How do you know how AI’s are going to think?

    [Reply]

    SVErshov Reply:

    I suppose, it is possible to run AI in backtesting mode on archived data from electronic trading platforms and in simulation mode on real time data. Trading bots tested that way, but bots are primitives compare to AI.

    [Reply]

    Blogospheroid Reply:

    The crux of these matters is described in http://lesswrong.com/lw/y3/value_is_fragile/

    Losing everything of value is a very high probability scenario in any kind of uncontrolled take-off.

    [Reply]

    SVErshov Reply:

    Restoration of moral in psychiatric hospital is mission impossible. “Types of machines are easy matched with each type of society” DELEUZE. We created AI and we created money which AI can easy use, crypto currencies.

    SVErshov Reply:

    @Blogospheroid

    Restoration of moral in psychiatric hospital is mission impossible. “Types of machines are easy matched with each type of society” DELEUZE. We created AI and we created money which AI can easy use, crypto currencies.

    Jesse Reply:

    Would you still say it’s high-probability if AI emerges through mind uploading? I think a lot of AI enthusiasts underestimate the degree to which getting a communicative intelligence requires a huge amount of evolutionary fine-tuning of brain structure to produce a social creature that has a drive to mimic and learn from other social creatures, I don’t think you’re going to get such an intelligence from any relatively simply seed algorithm given access to a large amount of computing power.

    SVErshov Reply:

    AI is not my area of interest. But science can be measured by money. How much money you spend that much science you get. Seems like a lot money pouring to this research.

    Lesser Bull Reply:

    Ha! Maybe a little unfair, but still funny.

    [Reply]

    Mechanomica Reply:

    “Beauty is truth, truth beauty”

    Moving past the horror of insulted human values, nature’s justice has a certain charm.

    [Reply]

    Blogospheroid Reply:

    Cockroaches and stegosauruses both had truth and beauty till the asteroid struck. Cockroaches survived and their truth value increased compared to the stegosaurus.

    Do you truly think that the beauty of the cockroaches is also greater than that of the stegosaurus?

    [Reply]

    Mechanomica Reply:

    I understand the level on which you’re asking me that question. I’m supposed to find the stegosaur more beautiful because it’s a more complex organism. The differences between human/dinosaur behavior and brain size aren’t so great as the differences between the human and the cockroach, so it should be easier for a person to empathize with the dinosaur, or to anthropomorphize and identify with it.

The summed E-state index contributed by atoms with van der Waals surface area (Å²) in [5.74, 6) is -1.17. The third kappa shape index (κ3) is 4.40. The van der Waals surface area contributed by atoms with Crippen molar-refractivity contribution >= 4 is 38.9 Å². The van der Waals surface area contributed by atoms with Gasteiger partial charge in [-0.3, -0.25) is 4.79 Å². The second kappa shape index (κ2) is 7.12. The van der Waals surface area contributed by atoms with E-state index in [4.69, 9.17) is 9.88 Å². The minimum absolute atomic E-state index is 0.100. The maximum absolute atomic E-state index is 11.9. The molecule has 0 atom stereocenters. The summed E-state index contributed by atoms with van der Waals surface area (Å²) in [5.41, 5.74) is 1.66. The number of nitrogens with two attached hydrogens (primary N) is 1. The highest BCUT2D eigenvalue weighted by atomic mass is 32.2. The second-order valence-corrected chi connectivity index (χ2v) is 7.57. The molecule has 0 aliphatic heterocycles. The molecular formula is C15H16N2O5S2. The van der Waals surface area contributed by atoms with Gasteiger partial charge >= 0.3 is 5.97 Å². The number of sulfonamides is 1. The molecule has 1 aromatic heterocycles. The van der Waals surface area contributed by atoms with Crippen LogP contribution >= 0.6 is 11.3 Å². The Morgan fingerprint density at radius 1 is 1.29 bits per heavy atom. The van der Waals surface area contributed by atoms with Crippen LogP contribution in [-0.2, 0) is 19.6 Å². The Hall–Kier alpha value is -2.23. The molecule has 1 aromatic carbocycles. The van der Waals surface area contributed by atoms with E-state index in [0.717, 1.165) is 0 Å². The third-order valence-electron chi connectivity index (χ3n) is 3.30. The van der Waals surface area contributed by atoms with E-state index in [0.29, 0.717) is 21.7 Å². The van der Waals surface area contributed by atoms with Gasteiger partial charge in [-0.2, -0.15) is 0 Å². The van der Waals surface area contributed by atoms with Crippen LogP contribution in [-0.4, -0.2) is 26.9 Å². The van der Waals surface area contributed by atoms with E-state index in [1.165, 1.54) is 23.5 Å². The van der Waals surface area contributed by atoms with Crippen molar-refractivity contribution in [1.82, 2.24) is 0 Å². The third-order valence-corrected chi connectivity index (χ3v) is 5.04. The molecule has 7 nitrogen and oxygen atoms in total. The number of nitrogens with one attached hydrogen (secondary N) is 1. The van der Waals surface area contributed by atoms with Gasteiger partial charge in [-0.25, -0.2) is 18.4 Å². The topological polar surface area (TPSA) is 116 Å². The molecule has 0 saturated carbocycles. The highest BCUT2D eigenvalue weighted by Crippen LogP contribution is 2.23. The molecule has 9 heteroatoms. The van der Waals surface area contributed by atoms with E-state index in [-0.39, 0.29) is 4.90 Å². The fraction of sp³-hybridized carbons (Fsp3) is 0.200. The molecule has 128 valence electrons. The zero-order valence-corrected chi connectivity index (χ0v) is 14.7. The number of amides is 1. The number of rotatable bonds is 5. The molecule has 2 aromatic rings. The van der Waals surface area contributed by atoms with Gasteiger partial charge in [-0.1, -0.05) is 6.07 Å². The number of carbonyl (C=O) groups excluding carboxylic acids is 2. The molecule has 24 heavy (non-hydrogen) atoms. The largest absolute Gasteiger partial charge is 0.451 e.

But isn’t it pretty to you at all, that the roach could survive all that?

    That’s the kind of justice and beauty I was talking about: the beauty of the the tardigrade making it past multiple mass extinction events. It’s the beauty of the first shoots of prairie lupine popping up through the nitrogen-starved soil left behind by the catastrophic eruption of Mount St. Helens, as well as the beauty of the eruption itself. Or for a more controversial example: on the big island of Hawaii, some of the more recent post-eruption areas are now covered with an aggressive grass all the way from Africa. Perhaps one of the prickly seed pods made its way over adhered to the lining of a tourist’s coat. It’s an invasive species and it will probably push some delicate, colorful native plants to extinction soon if it hasn’t already. But it is. It’s there. It’s happening.

    With humans, too, it seems to me that the bowl—in some ways—is already broken, the last glass of milk actively spilling onto the floor. What now? I can let myself be sad at length for what’s lost or I can trace and retrace the neural pathways that let me become energized enough to do something with what remains. For me, the hardiness of certain forms of life in the face of nature has become a genuine source of joy and wonder. Even if I might have naively hoped for the world to provide me with a different outcome in many cases, there’s information in the real outcome that I wouldn’t be able to access if I were determined to ignore it or to rail against the perceived injustice of what occurred. (I do not, btw, mean to imply that’s what you’re doing, only that this is how I’ve framed the choice to myself.)

    Still, I do like your point about the cockroaches. It highlights some common ground between our camps, regarding the relative importance of FAI. The way you phrased it here reminds me of some problems raised in Peter Watts’ Echopraxia, about the weaknesses of human engineering when pitted against natural selection.

    [Vaguely worded spoilers to come.]

    In the book, there are some among the augmented who refer to baseline humans as “roaches.” When a character objects to this nickname, a fellow baseline explains to him why the term isn’t necessarily meant to be insulting:

    [You’re] so primitive you’re unkillable… Sure, [you’ll die] if someone drops a piano on your head. But you’re also field-tested. We’ve had millions of years to get things right; some of those folks in the Hold are packing augments that didn’t even exist a few months ago. First releases can be buggy, and it takes time for the bugs to shake out—and by then there’s probably another upgrade they can’t afford to pass up if they want to stay current. So they suffer—glitches, sometimes. If anything, roach connotes a bit of envy.”